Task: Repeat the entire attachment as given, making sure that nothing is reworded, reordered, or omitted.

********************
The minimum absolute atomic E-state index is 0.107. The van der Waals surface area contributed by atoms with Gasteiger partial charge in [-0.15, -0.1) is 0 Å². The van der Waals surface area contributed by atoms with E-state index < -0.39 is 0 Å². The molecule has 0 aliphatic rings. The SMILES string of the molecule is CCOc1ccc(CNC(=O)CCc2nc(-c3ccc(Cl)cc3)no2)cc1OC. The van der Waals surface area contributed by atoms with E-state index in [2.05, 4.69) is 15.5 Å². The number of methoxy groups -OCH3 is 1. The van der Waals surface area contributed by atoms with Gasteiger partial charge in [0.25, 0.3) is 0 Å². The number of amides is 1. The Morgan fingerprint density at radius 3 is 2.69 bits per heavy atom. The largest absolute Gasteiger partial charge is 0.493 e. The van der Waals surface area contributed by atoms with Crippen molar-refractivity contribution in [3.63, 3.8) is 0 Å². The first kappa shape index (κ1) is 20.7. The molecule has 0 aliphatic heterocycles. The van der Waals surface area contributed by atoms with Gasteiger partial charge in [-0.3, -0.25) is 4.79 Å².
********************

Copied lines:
The minimum absolute atomic E-state index is 0.107. The van der Waals surface area contributed by atoms with Gasteiger partial charge in [-0.15, -0.1) is 0 Å². The van der Waals surface area contributed by atoms with E-state index < -0.39 is 0 Å². The molecule has 0 aliphatic rings. The SMILES string of the molecule is CCOc1ccc(CNC(=O)CCc2nc(-c3ccc(Cl)cc3)no2)cc1OC. The van der Waals surface area contributed by atoms with E-state index in [2.05, 4.69) is 15.5 Å². The number of methoxy groups -OCH3 is 1. The van der Waals surface area contributed by atoms with Gasteiger partial charge in [0.25, 0.3) is 0 Å². The number of amides is 1. The Morgan fingerprint density at radius 3 is 2.69 bits per heavy atom. The largest absolute Gasteiger partial charge is 0.493 e. The van der Waals surface area contributed by atoms with Crippen molar-refractivity contribution in [3.63, 3.8) is 0 Å². The first kappa shape index (κ1) is 20.7. The molecule has 0 aliphatic heterocycles. The van der Waals surface area contributed by atoms with Gasteiger partial charge in [-0.3, -0.25) is 4.79 Å².